State media claims that AESA radar of A-100 Premier can detect airborne targets out to 600 km, and ships out to 400 km
Russia’s A-100 Airborne Warning And Control System (AWACS) has made its maiden flight on Nov. 18, 2017.
The new aircraft uses the Il-76MD-90A as its platform and will replace the A-50 fleet eventually.
According to Jane’s the A-100 Premier, as the Ministry of Defence (MoD) of the Russian Federation named it, made its maiden flight out of the Taganrog Aviation Scientific and Technical Complex (TANTK), located near the Sea of Azov in the far west of the country. The MoD explained that all of the aircraft’s systems, including those associated with the rotating dorsal rotodome, were checked-out during the flight ahead of further trials.
The maiden flight of the aircraft came three years after Russia’s TASS news agency revealed that the first Il-76MD-90A airframe had arrived at the TANTK facility for conversion into the A-100 AWACS configuration in 2014, and six years after plans to do so were first disclosed in 2011.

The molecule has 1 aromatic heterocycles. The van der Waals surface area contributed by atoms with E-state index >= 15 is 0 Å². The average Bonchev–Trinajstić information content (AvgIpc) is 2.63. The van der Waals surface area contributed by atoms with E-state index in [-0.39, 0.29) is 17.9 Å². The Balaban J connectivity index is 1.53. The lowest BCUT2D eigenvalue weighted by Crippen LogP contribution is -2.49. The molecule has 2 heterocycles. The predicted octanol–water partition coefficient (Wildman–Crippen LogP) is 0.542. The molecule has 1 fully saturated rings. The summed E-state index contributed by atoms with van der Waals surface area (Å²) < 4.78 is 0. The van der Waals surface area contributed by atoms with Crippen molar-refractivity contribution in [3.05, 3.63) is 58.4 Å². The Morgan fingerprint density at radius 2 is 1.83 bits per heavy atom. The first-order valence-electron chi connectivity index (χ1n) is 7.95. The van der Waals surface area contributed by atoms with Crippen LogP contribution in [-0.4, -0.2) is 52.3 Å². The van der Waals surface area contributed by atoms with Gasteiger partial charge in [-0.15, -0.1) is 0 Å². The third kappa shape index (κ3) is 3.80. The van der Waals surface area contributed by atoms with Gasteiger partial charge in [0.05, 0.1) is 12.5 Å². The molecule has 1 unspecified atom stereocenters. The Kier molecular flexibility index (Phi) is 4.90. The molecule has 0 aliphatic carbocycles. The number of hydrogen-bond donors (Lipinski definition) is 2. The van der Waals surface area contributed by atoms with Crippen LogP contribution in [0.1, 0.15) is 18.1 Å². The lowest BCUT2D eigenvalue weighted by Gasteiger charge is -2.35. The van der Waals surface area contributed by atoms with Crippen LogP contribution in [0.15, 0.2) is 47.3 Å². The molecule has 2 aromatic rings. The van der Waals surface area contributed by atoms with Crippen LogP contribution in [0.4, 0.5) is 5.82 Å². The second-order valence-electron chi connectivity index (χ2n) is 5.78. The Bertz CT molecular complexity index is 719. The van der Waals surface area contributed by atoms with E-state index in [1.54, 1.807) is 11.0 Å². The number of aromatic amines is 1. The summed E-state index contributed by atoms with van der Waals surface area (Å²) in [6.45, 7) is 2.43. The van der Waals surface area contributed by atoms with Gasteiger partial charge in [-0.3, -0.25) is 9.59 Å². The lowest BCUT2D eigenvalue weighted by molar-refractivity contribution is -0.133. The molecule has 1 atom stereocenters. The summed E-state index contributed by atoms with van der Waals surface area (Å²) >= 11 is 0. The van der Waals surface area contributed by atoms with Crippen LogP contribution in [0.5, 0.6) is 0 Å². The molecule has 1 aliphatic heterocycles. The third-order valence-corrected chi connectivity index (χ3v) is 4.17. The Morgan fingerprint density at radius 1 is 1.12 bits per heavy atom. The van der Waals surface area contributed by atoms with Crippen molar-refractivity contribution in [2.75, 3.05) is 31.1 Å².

Even though few details pertaining to the A-100 have been released, it has been announced that it will be built around an active electronically scanned array (AESA) radar (which most probably will be scanned mechanically in azimuth and electronically in elevation), as opposed to the mechanically scanned radar of the current A-50 (NATO reporting name ‘Mainstay’).
State media said that this radar can detect airborne targets out to 600 km, and ships out to 400 km.
State media also claimed several times that thanks to this radar the aircraft will be able to detect U.S. F-22 and F-35 Stealth Fighters.
As reported by Jane’s, while the AESA radar will provide a dramatic improvement in the platform’s ability to detect and track both airborne and land-based targets, as well as making for a more reliable and easier to maintain solution, the move to the Il-76MD-90A airframe will bestow advantages from the new avionics (reduced crew workload), and improved fuel efficiency (cheaper to operate, and with increased time on station).
Photo credit: UAC